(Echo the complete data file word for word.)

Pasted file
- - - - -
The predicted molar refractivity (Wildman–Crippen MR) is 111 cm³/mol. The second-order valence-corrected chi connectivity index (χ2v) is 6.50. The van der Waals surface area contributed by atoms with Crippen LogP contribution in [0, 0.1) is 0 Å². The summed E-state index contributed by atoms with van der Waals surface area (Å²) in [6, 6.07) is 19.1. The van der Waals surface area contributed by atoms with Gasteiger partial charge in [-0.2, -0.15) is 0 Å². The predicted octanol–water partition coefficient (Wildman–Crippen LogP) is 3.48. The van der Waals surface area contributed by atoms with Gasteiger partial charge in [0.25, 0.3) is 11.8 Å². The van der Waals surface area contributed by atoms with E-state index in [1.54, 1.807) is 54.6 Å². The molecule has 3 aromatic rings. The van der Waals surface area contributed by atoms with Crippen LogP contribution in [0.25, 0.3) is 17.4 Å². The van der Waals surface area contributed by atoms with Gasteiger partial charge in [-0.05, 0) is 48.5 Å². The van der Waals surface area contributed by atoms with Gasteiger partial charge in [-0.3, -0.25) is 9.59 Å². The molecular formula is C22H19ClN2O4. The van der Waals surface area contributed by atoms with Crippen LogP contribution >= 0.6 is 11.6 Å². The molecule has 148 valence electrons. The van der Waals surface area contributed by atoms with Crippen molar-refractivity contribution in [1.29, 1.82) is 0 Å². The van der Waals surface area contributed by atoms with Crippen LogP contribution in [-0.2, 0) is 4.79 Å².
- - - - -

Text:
The predicted molar refractivity (Wildman–Crippen MR) is 111 cm³/mol. The second-order valence-corrected chi connectivity index (χ2v) is 6.50. The van der Waals surface area contributed by atoms with Crippen LogP contribution in [0, 0.1) is 0 Å². The summed E-state index contributed by atoms with van der Waals surface area (Å²) in [6, 6.07) is 19.1. The van der Waals surface area contributed by atoms with Gasteiger partial charge in [-0.2, -0.15) is 0 Å². The predicted octanol–water partition coefficient (Wildman–Crippen LogP) is 3.48. The van der Waals surface area contributed by atoms with Gasteiger partial charge in [0.25, 0.3) is 11.8 Å². The van der Waals surface area contributed by atoms with E-state index in [1.54, 1.807) is 54.6 Å². The molecule has 3 aromatic rings. The van der Waals surface area contributed by atoms with Crippen LogP contribution in [0.25, 0.3) is 17.4 Å². The van der Waals surface area contributed by atoms with Gasteiger partial charge in [-0.05, 0) is 48.5 Å². The van der Waals surface area contributed by atoms with Gasteiger partial charge in [-0.3, -0.25) is 9.59 Å². The molecular formula is C22H19ClN2O4. The van der Waals surface area contributed by atoms with Crippen LogP contribution >= 0.6 is 11.6 Å². The molecule has 148 valence electrons. The van der Waals surface area contributed by atoms with Crippen molar-refractivity contribution in [1.29, 1.82) is 0 Å². The van der Waals surface area contributed by atoms with Crippen LogP contribution in [-0.2, 0) is 4.79 Å².